Quick review: 2/5 stars- Um, yeah. Roughly two hours of semi-painful, not really PG rated broadway oddness. Definitely wait for the Redbox or skip entirely. All you are missing is Meryl Streep.
All the spoilers ahead are part of a spoilers union. You don’t want to anger them with comments regarding their presence.
This was awful. I have seen the full video version of the original broadway cast with Bernadette Peters. And that was fun. It was also not for children.
But let’s start with the few redeeming factors. Meryl Streep, Emily Blunt, and James Cordon did some excellent acting. And Daniel Huttlestone (you might remember him as Gavroche from Les Miserables in 2012) who played the boy Jack did a fantastic job. The music wasn’t terrible most of the time, though let’s face it Jonny Depp can’t really sing, and Chris Pine lip-syncing himself wasn’t great. Also the cinematography and the CG stuff was lovely. It was visually interesting to say the least, though occasionally claustrophobic since, you know, they are in the woods all the time.
Other than that. . . this is not a PG movie. I had seen the headlines floating around that Disney had seriously tamed this down, and in some respects they did. But they obviously pushed this through to get the audience they wanted. None of the violence is visual or graphic, but people still die and get blinded and have bits of their feet cut off. They cut out Rapunzel’s pregnancy, but not the Prince and the Baker’s Wife’s infidelity. One man, supposedly a good guy, knowingly kisses another man’s wife. And of course, the song where she waxes philosophical about whether or not it was wrong stayed as well. Not sure about y’all, but I usually think of PG as 7yrs and up. There is no way that anyone under the age of 13 should be exposed to the concept of infidelity in a movie, let alone in a fairytale context. (Yes, I understand there are kids in the real world that have to deal with their parent’s immoral choices all the time, and that PG means parental guidance is suggested, but I’m glad I didn’t take my 8 year old with me to the PG Disney movie today, and that should say something.)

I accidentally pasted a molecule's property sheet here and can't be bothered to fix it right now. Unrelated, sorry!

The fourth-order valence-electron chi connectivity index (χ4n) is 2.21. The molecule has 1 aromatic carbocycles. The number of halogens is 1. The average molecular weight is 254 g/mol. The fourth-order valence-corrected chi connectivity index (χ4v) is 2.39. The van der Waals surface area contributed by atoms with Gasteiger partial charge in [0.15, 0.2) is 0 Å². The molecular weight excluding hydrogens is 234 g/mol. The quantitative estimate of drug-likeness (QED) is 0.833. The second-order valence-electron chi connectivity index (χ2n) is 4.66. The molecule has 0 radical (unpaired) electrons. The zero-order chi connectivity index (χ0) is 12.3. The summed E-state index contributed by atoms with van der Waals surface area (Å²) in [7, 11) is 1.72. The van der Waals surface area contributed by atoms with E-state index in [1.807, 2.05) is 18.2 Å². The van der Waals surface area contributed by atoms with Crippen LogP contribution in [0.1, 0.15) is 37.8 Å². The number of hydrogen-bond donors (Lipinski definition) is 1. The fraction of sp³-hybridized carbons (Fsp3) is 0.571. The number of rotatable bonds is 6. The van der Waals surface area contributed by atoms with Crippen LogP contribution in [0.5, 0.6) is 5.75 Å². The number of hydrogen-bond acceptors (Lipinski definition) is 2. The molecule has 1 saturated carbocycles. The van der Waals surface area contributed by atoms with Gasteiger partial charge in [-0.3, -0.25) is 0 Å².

Furthermore, the acting styles of the various players just don’t mix. You have Anna Kendrick playing Cinderella with some real sincerity and then Chris Pine is the hokiest prince of all time. The song, “Agony” is agony to watch on the big screen. Jonny Depp’s adaptation of the wolf, while intentionally a mix of woodland and neighborhood predator, is just skin-crawlingly creepy. There is so much about this movie that on the big screen is just uncomfortable rather than comedic.
Marrying a musical to the cinematic screen is a tough business. You either have to give it a definitively “on stage” feel so that the music and the campy theater stuff doesn’t feel out of place, or you have to scrap that and find a way to make the music meld into a film setting. And frankly, the last movie I can think of that did it well was the 2005 version of Rent.
And this is just a personal thing, but I forgot how repetitive the lyrics are in this one. Don’t get me wrong they are rather clever most of the time, but after two hours of awkward disappointment I got a headache from the singsongy style and the word repetition.
I know this film is up for awards. Whatever. It didn’t work for me. It neither did what is was meant to do as the play did, bringing real moral questions to some of these fairytale stories, nor did it mellow enough to be a fun twist on the originals for most of the family.
My overall response to the Christmas movie today: Bah! Humbug!!
But better things are coming I promise. I got The Hundred-Foot Journey on DVD. So next time Anika Goes to the Movies in her living room, there will be a really happy review.